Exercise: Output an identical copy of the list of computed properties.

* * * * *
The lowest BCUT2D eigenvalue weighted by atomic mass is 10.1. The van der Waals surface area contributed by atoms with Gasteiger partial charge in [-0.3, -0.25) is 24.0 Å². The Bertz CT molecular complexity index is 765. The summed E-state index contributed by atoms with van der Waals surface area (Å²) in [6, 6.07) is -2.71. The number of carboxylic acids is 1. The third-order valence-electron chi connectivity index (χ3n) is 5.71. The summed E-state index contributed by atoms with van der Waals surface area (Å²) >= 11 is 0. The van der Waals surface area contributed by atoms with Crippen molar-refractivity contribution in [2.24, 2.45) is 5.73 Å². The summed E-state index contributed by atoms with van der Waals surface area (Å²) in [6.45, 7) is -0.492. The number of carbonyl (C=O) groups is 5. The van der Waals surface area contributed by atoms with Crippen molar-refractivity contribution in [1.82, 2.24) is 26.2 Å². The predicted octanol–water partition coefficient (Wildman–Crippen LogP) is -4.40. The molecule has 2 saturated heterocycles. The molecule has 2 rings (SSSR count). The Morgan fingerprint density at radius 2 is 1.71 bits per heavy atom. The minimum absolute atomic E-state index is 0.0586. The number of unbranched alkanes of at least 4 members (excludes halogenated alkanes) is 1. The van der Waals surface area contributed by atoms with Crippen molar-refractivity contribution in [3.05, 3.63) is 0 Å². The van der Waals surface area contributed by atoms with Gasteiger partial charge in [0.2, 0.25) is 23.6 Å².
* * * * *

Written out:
The lowest BCUT2D eigenvalue weighted by atomic mass is 10.1. The van der Waals surface area contributed by atoms with Gasteiger partial charge in [-0.3, -0.25) is 24.0 Å². The Bertz CT molecular complexity index is 765. The summed E-state index contributed by atoms with van der Waals surface area (Å²) in [6, 6.07) is -2.71. The number of carboxylic acids is 1. The third-order valence-electron chi connectivity index (χ3n) is 5.71. The summed E-state index contributed by atoms with van der Waals surface area (Å²) >= 11 is 0. The van der Waals surface area contributed by atoms with Crippen molar-refractivity contribution in [2.24, 2.45) is 5.73 Å². The summed E-state index contributed by atoms with van der Waals surface area (Å²) in [6.45, 7) is -0.492. The number of carbonyl (C=O) groups is 5. The van der Waals surface area contributed by atoms with Crippen molar-refractivity contribution in [1.82, 2.24) is 26.2 Å². The predicted octanol–water partition coefficient (Wildman–Crippen LogP) is -4.40. The molecule has 2 saturated heterocycles. The molecule has 2 rings (SSSR count). The Morgan fingerprint density at radius 2 is 1.71 bits per heavy atom. The minimum absolute atomic E-state index is 0.0586. The number of unbranched alkanes of at least 4 members (excludes halogenated alkanes) is 1. The van der Waals surface area contributed by atoms with Crippen molar-refractivity contribution in [3.05, 3.63) is 0 Å². The van der Waals surface area contributed by atoms with Gasteiger partial charge in [0.2, 0.25) is 23.6 Å².